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I severly suffer from iOS (supposedly) killing my apps all the time although I purpusefully do not kill them. They are also listed in the task manager (double tap on home).

This is especially bad for at least two of my apps:

  1. HID Mobile Access (keyless entry system)
  2. Noke (Bluetooth pad lock)

For the former, all that should need to be done is to shake the phone. Then card reader should activate and open the door. For the latter, only the shackle of the pad lock should have to be pushed and it should automatically unlock if the phone is nearby (i.e., in my pocket).

BOTH nearly never work, rendering them nearly useless (if I need to dig into my bag to find the phone I can also dig for the key or the RFID card).

Both work when I manually start the app (and shortly after) but then randomy fail again after some time.

Both apps have a background app refresh option which I have activated.

The developers of the apps claim that this would be a limitation of iOS and the functionality would not work. I would fine it bold to advertise a functionality that can't even work ...

Shouldn't background app refresh allowing exactly this ... keeping those kinds of things working?

I also have an Apple Watch and there I never experienced communication loss or problems.

How does the background app refresh work exactly for Bluetooth LE? Is there a function to probe for a Bluetooth LE device in the background?

Are the developers of these apps just making up excuses?

(Tile is another Bluetooth LE app with the same problems. However, here I don't mind too much)

  • I removed your comment since it's not about improving the existing answer. Constructive criticism is certainly allowed - you can make an answer to sum up that you can't find a way and feel X Y or Z as long as it's not a personal attach and challenges decisions or relates to how you feel or what you can't do. – bmike Jul 24 at 2:57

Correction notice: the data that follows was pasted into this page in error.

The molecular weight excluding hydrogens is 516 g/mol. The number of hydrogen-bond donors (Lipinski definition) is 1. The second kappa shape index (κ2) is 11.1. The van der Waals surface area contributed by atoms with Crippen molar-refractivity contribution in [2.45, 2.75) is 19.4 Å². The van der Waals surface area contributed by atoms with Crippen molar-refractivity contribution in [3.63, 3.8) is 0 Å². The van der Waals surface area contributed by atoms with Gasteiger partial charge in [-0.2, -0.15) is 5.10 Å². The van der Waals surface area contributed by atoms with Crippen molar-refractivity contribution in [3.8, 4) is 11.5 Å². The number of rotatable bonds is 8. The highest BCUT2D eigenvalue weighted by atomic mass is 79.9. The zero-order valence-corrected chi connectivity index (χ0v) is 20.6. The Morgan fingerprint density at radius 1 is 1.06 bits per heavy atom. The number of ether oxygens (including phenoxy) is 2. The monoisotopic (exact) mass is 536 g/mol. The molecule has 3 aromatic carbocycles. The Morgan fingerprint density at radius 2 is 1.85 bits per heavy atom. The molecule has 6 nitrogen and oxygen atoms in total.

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It is indeed challenging to get that functionality to work reliable, since iOS has a very conservative power saving mechanism and developers are not making things up.

The problem is: While there actually is a way for Apps to use Bluetooth LE while in the Background, it's very limitated. Typically, to connect to a BLE device like Noke, the App needs to scan on for the device which advertises is presence. Only after a scan is received, the app can actually connect to the device. A device issues a scan using iOS system services and registers a callback, which means the OS "calls"/"activates" the app if a device that was scanned for is found.

When scanning for a device, there are several parameters that can be tuned that affect power intensity but also latency when interacting with BLE. In gerneal, you need to balance these parameters for the best experience. In foreground, scanning for and connecting to devices is very quick on iOS, but in background, iOS ignores some options developers can configure but foremost, it reduces the frequency of the scan which greatly reduces the power usage, but also introduces a lot of latency. iOS also decides when to issue the callback to the app described above.

I made the discovery that power saving on iOS 11.1 is way more aggressive then on iOS 10. Are or where you using iOS 11 when those problems occured?

Source: https://developer.apple.com/library/content/documentation/NetworkingInternetWeb/Conceptual/CoreBluetooth_concepts/CoreBluetoothBackgroundProcessingForIOSApps/PerformingTasksWhileYourAppIsInTheBackground.html#//apple_ref/doc/uid/TP40013257-CH7-SW1

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